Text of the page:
Mr Burns, A Post-Electric Play
Q Theatre, Auckland
5/5 stars

Ana Scotney did not prepare me enough when she said this play was a “wild ride”. It is certainly more than that. It is complete madness. And in this madness lives a great beast of a metaphor, disguised with chaos and humour. I left the theatre and I could not stop myself from questioning how The Simpsons, a simple TV show, reached an almost cult-like following. Yes, it was a religion. People quoted episodes out of the blue and people responded, not with confusion, but with a laugh and the appropriate follow-up quote. Mr Burns, A Post Electric Play is an experience that forces you to look at your world and your stories from a third-person perspective. No longer are you immersed in the world you know. You are thrust into life after the apocalypse, and only then do we start to see the essence of humanity glow and shimmer.

Upon walking into the theatre, you first notice the sparsity of the set. A bed, a sofa, and then black space, unlit space. Without any cues, we know there has been some sort of disaster. This is similar to the play itself. We never receive any explicit exposition or overt indication as to what has or will happen. But I never found myself being confused, I found myself filling in the blanks naturally. Mr Burns is about something so innate within us all that there is not any need for explanation. However, do not look at the set in Act I and think that is all there is to Mr Burns. Suddenly, the set and the story is built up extravagantly in Act II and you think, what next? Then the final Act shows Mr Burns transformed into an epic musical, almost reminiscent of Greek theatre. The costumes are mythic, completely out of this world and constructed from the base colours we associate with each character. There was inspiration from various cultures and religions, all brought together to perform this Simpsons episode. The set and atmosphere grows more legendary and mythic with each act. And what you expect from this performance is so overturned with each line and breath, you learn to just sit there and enjoy the ride.

I must commend the 7 actors in the Mr Burns ensemble for possessing an amount of energy and spunk that did not seem humanely possible. And I was astounded with their ability to shift from chaotic hilarity, to genuine upset and emotion. Their reactions and connections were an honest representation of human coping mechanisms. Despite the moments of absurdity, there was truth. The behaviour and emotion in these actors mirrored that of people genuinely trying to cope with their destroyed world. I found myself laughing one minute, then having some epiphanic paroxysm the next. I began to really question the importance of pop culture in our society, and how we implicitly use it as a coping mechanism. Also, the blocking and full spatial use of the stage created a balance of audience involvement and metafictional elements.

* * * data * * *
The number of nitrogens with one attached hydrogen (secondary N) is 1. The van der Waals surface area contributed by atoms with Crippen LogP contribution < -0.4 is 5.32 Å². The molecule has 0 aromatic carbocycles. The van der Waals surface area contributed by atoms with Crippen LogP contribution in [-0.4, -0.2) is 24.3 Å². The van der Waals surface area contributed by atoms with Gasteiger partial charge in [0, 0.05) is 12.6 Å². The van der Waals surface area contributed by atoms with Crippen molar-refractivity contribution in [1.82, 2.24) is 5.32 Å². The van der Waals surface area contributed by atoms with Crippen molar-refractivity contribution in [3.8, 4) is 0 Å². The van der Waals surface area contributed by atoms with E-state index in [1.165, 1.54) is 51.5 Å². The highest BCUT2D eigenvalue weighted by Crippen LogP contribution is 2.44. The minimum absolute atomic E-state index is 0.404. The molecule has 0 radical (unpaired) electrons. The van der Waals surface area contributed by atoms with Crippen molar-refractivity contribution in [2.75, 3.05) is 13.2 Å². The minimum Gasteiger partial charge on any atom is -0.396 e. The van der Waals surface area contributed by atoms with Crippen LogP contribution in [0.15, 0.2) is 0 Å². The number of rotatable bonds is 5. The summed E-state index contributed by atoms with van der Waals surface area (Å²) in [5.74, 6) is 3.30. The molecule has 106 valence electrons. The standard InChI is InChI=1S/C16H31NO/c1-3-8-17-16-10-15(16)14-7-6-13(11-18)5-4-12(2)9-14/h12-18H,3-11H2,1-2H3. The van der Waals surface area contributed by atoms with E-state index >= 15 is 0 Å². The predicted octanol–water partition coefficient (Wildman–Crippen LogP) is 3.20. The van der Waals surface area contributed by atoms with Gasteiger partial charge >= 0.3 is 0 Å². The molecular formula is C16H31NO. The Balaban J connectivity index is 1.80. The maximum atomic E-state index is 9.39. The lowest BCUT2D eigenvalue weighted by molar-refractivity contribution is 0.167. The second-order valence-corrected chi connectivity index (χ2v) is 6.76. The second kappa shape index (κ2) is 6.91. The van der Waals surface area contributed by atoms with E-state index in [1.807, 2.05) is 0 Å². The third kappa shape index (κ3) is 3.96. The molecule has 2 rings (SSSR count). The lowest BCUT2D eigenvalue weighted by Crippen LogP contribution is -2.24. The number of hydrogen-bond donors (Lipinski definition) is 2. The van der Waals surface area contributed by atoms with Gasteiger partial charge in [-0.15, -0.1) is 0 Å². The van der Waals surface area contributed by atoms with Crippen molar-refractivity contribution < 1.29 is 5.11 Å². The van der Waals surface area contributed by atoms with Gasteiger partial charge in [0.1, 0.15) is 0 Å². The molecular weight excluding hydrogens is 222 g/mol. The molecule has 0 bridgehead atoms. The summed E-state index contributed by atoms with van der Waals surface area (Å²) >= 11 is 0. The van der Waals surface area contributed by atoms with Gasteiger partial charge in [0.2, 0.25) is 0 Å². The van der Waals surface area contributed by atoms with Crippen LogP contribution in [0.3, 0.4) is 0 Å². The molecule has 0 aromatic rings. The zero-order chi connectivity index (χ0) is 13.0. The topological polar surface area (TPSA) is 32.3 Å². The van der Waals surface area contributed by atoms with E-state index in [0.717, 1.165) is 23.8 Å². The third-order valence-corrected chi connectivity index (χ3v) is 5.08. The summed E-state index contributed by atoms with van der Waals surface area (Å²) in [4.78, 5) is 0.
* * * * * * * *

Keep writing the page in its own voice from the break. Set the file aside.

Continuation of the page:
Darkly comedic and confrontational, Mr Burns will force you to consider the fall of humanity and question what happens next? How do we pick ourselves up from such an event? I highly recommend this performance if you don’t mind death, humanity, The Simpsons and interesting bondage-esque Itchy and Scratchy costumes.

Mr Burns, A Post-Electric Play is running at Q Theatre in Auckland from 13th – 19th September. Click here to get your tickets!

JENNIFER CHEUK is an English/Communications and Linguistics major with a passion for graphic novels and sophisticated picture books.  She likes eating grated cheese and watching niche films. Can be found cartooning and writing on Instagram: @selcouthbird.